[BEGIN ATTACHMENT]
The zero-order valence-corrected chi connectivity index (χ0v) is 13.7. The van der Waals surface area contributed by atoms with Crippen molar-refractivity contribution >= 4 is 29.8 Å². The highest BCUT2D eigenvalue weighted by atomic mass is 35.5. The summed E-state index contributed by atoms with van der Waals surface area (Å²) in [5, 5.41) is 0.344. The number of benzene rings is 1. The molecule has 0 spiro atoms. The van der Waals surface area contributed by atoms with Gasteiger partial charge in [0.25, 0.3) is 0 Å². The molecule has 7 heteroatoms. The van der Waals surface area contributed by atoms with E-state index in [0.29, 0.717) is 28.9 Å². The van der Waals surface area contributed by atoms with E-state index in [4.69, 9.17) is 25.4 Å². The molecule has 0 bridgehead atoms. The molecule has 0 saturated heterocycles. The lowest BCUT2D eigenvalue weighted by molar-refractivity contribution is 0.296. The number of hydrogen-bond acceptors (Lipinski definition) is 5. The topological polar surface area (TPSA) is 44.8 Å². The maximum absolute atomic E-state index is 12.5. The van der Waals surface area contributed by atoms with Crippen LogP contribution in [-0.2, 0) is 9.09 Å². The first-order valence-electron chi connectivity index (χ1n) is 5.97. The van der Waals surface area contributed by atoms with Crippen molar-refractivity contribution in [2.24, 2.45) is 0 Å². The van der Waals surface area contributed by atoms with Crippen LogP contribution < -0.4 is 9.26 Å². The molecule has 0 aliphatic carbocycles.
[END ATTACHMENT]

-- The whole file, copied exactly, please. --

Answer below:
The zero-order valence-corrected chi connectivity index (χ0v) is 13.7. The van der Waals surface area contributed by atoms with Crippen molar-refractivity contribution >= 4 is 29.8 Å². The highest BCUT2D eigenvalue weighted by atomic mass is 35.5. The summed E-state index contributed by atoms with van der Waals surface area (Å²) in [5, 5.41) is 0.344. The number of benzene rings is 1. The molecule has 0 spiro atoms. The van der Waals surface area contributed by atoms with Gasteiger partial charge in [0.25, 0.3) is 0 Å². The molecule has 7 heteroatoms. The van der Waals surface area contributed by atoms with E-state index in [0.29, 0.717) is 28.9 Å². The van der Waals surface area contributed by atoms with E-state index in [4.69, 9.17) is 25.4 Å². The molecule has 0 bridgehead atoms. The molecule has 0 saturated heterocycles. The lowest BCUT2D eigenvalue weighted by molar-refractivity contribution is 0.296. The number of hydrogen-bond acceptors (Lipinski definition) is 5. The topological polar surface area (TPSA) is 44.8 Å². The maximum absolute atomic E-state index is 12.5. The van der Waals surface area contributed by atoms with Crippen LogP contribution in [-0.2, 0) is 9.09 Å². The first-order valence-electron chi connectivity index (χ1n) is 5.97. The van der Waals surface area contributed by atoms with Crippen molar-refractivity contribution in [2.24, 2.45) is 0 Å². The van der Waals surface area contributed by atoms with Crippen LogP contribution < -0.4 is 9.26 Å². The molecule has 0 aliphatic carbocycles.